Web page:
From Prohibition Gangsters to the Newport of the MidWest Nestled on the shores of Wisconsin’s second deepest spring-fed lake, Lake Geneva, Williams Bay and Fontana each have a local charisma that is uniquely their own. Just an hour’s drive southwest of Milwaukee and...
Lake Geneva’s Railroad History
Railroads played an important role in the early growth of Lake Geneva, allowing it to develop into the resort destination it is today. Beginning in the mid-1800s, wealthy Chicago families such as the Wrigleys, Maytags and Schwins began enjoying visits to Summer homes around the Lake. Prior to the railroad, the 83-mile trip could take several days. That began to change when the first train from Chicago, carrying 600 passengers, arrived on June 11, 1856, and was greeted with a celebration and marching band. Although an economic depression halted rail service just one year later, by July of 1871 regular service was reestablished, with daily trains in operation by the Chicago and Northwestern Railroad. The new rail service allowed a 5-hour travel time outbound to Lake Geneva, with a shorter 4-hour return to Chicago with fewer stops on the way back.
Just three months after regular passenger rail service was established, the great Chicago Fire roared through the city between October 8 and 10, 1871. Following the fire, many families with the means to leave town did – and thereby rediscovered Lake Geneva as a rural retreat. Families who could rebuild often built Summer homes around the lake, and the elaborate brick and stone exteriors were made possible through freight train service from Chicago and surrounding areas.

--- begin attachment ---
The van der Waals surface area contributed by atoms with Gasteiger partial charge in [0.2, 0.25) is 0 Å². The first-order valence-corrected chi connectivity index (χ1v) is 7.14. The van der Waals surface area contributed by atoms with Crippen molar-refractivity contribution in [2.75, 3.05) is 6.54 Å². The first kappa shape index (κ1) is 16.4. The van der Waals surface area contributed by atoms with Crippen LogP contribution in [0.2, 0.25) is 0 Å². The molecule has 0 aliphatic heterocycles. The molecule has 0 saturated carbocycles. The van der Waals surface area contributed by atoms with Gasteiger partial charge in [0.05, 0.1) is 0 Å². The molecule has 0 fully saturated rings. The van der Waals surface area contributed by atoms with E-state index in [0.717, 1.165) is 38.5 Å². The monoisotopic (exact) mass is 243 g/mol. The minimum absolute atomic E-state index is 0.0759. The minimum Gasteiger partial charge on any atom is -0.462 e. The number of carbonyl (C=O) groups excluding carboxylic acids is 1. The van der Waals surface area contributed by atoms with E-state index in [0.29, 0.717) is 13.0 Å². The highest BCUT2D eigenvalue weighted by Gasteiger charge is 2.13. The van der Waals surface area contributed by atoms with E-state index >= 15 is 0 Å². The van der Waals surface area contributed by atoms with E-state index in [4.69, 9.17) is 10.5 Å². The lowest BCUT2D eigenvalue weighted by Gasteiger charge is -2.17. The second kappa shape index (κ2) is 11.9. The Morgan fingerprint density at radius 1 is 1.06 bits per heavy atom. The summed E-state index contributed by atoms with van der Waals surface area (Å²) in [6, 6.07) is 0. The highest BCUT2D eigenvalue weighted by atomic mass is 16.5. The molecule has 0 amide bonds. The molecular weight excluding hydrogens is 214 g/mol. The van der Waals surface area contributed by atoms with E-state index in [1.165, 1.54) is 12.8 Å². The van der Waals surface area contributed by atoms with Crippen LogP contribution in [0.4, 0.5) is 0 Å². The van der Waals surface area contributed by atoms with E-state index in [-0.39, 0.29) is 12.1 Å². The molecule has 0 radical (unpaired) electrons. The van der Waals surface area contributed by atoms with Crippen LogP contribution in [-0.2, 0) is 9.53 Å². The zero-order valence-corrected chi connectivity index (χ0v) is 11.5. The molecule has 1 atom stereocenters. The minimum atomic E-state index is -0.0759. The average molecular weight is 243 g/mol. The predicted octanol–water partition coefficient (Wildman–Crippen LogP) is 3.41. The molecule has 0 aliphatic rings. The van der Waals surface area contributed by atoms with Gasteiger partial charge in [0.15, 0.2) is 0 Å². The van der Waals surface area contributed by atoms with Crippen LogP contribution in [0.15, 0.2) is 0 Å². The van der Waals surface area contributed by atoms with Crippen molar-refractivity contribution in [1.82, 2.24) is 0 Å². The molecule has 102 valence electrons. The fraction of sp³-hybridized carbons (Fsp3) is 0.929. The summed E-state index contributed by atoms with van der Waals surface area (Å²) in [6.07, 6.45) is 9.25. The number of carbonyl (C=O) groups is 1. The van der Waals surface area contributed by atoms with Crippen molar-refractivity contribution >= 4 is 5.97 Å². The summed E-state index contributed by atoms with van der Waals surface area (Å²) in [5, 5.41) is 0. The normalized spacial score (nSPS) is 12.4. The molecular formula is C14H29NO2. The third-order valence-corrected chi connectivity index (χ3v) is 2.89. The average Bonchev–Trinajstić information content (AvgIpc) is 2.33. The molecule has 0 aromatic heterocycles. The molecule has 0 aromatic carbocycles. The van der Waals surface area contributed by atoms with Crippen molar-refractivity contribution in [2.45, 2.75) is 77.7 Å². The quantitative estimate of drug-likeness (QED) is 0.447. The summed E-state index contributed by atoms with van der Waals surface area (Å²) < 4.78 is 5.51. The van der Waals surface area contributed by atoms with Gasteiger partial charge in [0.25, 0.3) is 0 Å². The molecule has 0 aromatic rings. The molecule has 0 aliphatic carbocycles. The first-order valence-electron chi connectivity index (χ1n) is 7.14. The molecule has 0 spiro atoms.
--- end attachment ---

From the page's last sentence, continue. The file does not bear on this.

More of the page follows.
While railroads enabled a boom in construction around the lake, and brought materials and consumer goods in large quantities, they also allowed the export of a key Lake Geneva product, ice. In the days before refrigeration, ice was harvested in winter then stockpiled for use in warm months. Lake Geneva ice was prized for its clarity and quality, cut from the lake in large blocks, and was shipped via freight trains to be used in iceboxes back in Chicago.
Over time as passenger and freight demand grew, the Chicago and Northwestern Railroad attempted to develop a novel form of transportation connection – steam yacht service. Rather than just offload passengers in downtown Lake Geneva, the idea was to build a depot and piers adjacent to the lake, thereby allowing wealthy homeowners to board their personal yachts for the trip across the water and back to their estates. After civic leaders declined this proposal, a rail extension was built to Williams Bay on the north side of the lake, along with the much-anticipated yacht depot.
Growth in demand and economic expansion also led to several other rail lines providing services to Lake Geneva and the surrounding area. By 1899, steam and electric railroads carried passengers from the Chicago suburbs to the west side of Lake Geneva in Fontana and brought in visitors from the Milwaukee suburbs. In fact, total rail volumes continued to grow from 1899 through the end of World War Two. By the 1950s however, automobiles, road building, and the expansion of the Interstate highway system drove a corresponding decline in rail traffic. The Williams Bay extension shut down in 1965, and the last train pulled into the Lake Geneva Depot in August 1975. While few signs of railroad operations remain, rail provided an undisputed and invaluable role in the growth that forged Lake Geneva into the resort community it is today.